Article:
Every day the news is filled with stories of murder. Ever since Cain killed his brother Abel, murder seems to be a regular human activity. No matter what we do, we have a hard time reversing the trend.
But the murder of young Bobby Franks by Nathan Leopold and Richard Loeb in Chicago in 1924 may be the most senseless of them all. Richard and Nathan were the teenage sons of two of Chicago’s most prosperous and prominent Jewish families. Leopold’s father had built up the largest shipping company operating on the Great Lakes, carrying, and Loeb’s father was vice-president of Sears, Roebuck. But these were not well-adjusted kids. Leopold was small and studious and not very sociable. Loeb, a very attractive charmer, became Leopold’s idol; Leopold became Loeb’s virtual slave. They were entangled not only in a powerful psychological relationship, but in a physical, homosexual relationship. They were each extraordinarily important to each other.
And they were bored. They knew they were special – pampered, wealthy, looked after. But they needed adventure and crime seemed just the thing – at first petty thefts, then larger thefts, then planning the perfect crime – a kidnapping, a collection of ransom money, and a murder, all planned and carried out in such a way that it would be impossible for them to be caught. They knew they could carry it off, because they were brilliant and they were special.
They were about 19 years old, and were law students at the University of Chicago. They did not fear for their future or future careers, because there was no way they would be caught. The crime was planned out carefully. They would grab a young boy off the street, they would take him to a wild life area south of Chicago near the Indiana border, murder him and dispose of his body at a place in a culvert where flowing water would assist the disintegration of the body and make identification impossible. They would call the victim’s parents, tell them their child was alive, demand ransom, set up a way to pay the ransom, using a series of instructions and a drop off a moving train, that would be impossible to trace. Life, except for the victim, would go on. No problem.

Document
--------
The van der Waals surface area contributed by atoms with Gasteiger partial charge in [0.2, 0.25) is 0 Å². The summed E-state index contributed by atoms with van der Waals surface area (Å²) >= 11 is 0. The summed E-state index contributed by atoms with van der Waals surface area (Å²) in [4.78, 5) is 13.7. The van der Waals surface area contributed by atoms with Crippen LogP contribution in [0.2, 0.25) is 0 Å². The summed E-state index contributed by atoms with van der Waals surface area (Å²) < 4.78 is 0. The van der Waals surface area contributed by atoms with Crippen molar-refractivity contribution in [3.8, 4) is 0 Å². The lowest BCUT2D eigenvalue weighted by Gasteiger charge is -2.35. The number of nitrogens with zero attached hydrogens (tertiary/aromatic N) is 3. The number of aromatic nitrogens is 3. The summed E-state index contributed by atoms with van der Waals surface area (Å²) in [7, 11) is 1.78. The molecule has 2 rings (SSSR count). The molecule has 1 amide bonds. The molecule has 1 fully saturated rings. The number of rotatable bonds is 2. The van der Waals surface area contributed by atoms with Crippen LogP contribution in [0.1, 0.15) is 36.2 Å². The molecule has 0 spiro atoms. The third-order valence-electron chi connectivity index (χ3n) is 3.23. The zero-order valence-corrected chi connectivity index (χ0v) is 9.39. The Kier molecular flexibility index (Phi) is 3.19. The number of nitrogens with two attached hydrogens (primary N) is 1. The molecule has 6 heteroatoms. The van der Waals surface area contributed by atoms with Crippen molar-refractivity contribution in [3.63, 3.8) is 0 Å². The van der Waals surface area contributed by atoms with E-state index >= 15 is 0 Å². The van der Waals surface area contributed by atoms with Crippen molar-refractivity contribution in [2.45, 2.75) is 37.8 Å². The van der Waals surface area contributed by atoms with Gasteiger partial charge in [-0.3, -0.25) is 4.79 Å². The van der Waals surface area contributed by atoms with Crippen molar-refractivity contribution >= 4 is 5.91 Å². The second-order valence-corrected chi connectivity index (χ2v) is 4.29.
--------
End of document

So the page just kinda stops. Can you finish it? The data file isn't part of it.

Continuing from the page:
But who would the victim be? It apparently didn’t matter and the day they set out to commit the crime, they did not know who it would be until they saw 14 year old Bobby Franks walking home. Franks also was the son of a wealthy South Chicago Jewish family. But there was more. Franks was Loeb’s second cousin. They were friends. They had played tennis the day before. Because the victim’s identity did not matter, this was, to Loeb, a positive; there would be no problem getting young Franks to come into their car. (The car, by the way, they rented under an assumed name, making sure that Loeb’s car, which they normally used, was in the garage being repaired that day.)
The murder itself went off without a hitch. Franks got into the car with a promise of a ride home. The two older boys bludgeoned him to death (it was important that both of them took an equal role in the crime), and they stuck his body in the culvert. They called the Franks home and made the ransom demand. But they were not as smart as they thought they were. The body was discovered within a day, a pair of tortoise shell glasses found near the body. Not ordinary tortoise shell glasses, but a special kind, sold by only one store in Chicago. The store had only sold three pairs of those glasses, one to Nathan Leopold. Things unraveled quickly. Someone had seen the pair in the rented car. The typewriter on which the ransom note was typed (and which the pair had earlier stolen from a fraternity house in Ann Arbor) was located. Leopold and Loeb were arrested and charged with kidnapping and murder.